[Numpy-discussion] labeled axes

Wes McKinney wesmckinn at gmail.com
Thu May 26 07:53:24 EDT 2011

On Tue, May 24, 2011 at 6:39 PM, Craig Yoshioka <craigyk at me.com> wrote:
> Hi all,
> I've read some discussions about adding labeled axes, and even ticks, to
> numpy arrays  (such as in Luis' dataarray).
> I have recently found that the ability to label axes would be very helpful
> to me, but I'd like to keep the implementation as lightweight as possible.
> The reason I would find this useful is because I am writing a ndarray
> subclass that loads image/volume file formats into numpy arrays.  Some of
> these files might have multiple images/volumes, I'll call them channels, and
> also may have an additional dimension for vectors associated with each
> pixel/voxel, like color.  The max dims of the array would then be 5.
> Example: data = ndarray([1023,128,128,128,3]) might mean
> (channels,z,y,x,rgb) for one array.  Now I want to keep as much of the fancy
> indexing capabilities of numpy as I can, but I am finding it difficult to
> track the removal of axes that can occur from indexing.  For example
> data[2,2] would return an array of shape (128,128,3), or the third slice
> through the third volume in the dataset, but the returned array has lost the
> meaning associated with its axes, so saving it back out would require manual
> relabeling of the axes.   I'd like to be able to track the axes as metadata
> and retain all the fancy numpy indexing.
> There are two ways I could accomplish this with minimal code on the python
> side:
>  One would be if indexing of the array always returned an array of the same
> dimensionality, that is data[2,2] returned an array of shape
> (1,1,128,128,3).  I could then delete the degenerate axes labels from the
> metadata, and return the compressed array, resulting in the same output:
> class Data(np.ndarray):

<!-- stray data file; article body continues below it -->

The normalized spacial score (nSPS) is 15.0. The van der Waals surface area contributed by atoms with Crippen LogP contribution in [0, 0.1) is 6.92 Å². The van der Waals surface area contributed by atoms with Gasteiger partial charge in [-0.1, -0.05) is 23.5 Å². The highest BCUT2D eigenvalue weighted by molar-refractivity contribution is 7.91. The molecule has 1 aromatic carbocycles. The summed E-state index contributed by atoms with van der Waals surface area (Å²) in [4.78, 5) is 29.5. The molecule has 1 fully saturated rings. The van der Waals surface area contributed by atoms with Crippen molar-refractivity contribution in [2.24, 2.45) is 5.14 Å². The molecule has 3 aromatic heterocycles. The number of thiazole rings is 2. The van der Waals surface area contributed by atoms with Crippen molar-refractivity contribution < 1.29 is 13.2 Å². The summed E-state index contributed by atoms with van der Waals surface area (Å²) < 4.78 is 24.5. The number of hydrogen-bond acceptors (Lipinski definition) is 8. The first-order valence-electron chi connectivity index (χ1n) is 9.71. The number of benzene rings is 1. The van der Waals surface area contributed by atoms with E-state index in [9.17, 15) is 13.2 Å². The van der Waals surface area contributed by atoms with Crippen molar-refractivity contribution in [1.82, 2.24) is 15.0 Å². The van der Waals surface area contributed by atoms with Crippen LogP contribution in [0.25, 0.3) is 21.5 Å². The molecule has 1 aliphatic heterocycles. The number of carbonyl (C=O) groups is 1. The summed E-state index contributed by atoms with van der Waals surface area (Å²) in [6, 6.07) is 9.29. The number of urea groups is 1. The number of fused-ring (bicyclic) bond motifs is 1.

> def __getitem__(self,indices):
> data = np.ndarray.__getitem__(self,indices,donotcompress=True) # as an
> example
> data.axeslabels = [label for label,dim in zip(self.axeslabels,data.shape) if
> dim > 1]
> return data.compress()
> def __getslice__(self,s1,s2,step):
> # trivial case
> Another approach would be if there is some function in the numpy internals
> that I could use to get the needed information before calling the ndarray's
> __getitem__ function:
> class Data(np.ndarray):
> def __getitem__(self,indices):
> unique = np.uniqueIndicesPerDimension(indices)
> data = np.ndarray.__getitem__(self,indices)
> data.axeslabels = [label for label,dim in zip(self.axeslabels, unique) if
> dim > 1]
> return data
> Finally, I could implement my own parser for the passed indices to figure
> this out myself.  This would be bad since I'd have to recreate a lot of the
> same code that must go on inside numpy, and it would be slower, error-prone,
> etc. :
> class Data(np.ndarray):
> def __getitem__(self,indices):
> indices = self.uniqueDimensionIndices(indices)
> data = np.ndarray.__getitem__(self,indices)
> data.axeslabels = [label for label,dim in zip(self.axeslabels,indices) if
> dim > 1]
> return data
> def uniqueDimensionIndices(self,indices):
> if isinstance(indices,int):
> indices = (indices,)
> if isinstance(indices,tuple):
> ....
> elif isinstance(indices,list):
> ...
> Is there anything in the numpy internals already that would allow me to do
> #1 or #2?, I don't think #3 is a very good option.
> Thanks!
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I would recommend joining or at least following the datarray project--
I believe it will do what you want, and we are working actively to
build out this functionality. Here are some links:

Github: https://github.com/fperez/datarray
docs: http://fperez.github.com/datarray-doc/

Podcast we did about recent meeting about datarray

Other projects to consider using: larry and pandas-- these support
data alignment which you may not care about. In pandas I'm only
concerned with data with ndim <= 3, a bit specific to
statistics/econometrics/finance applications.

- Wes

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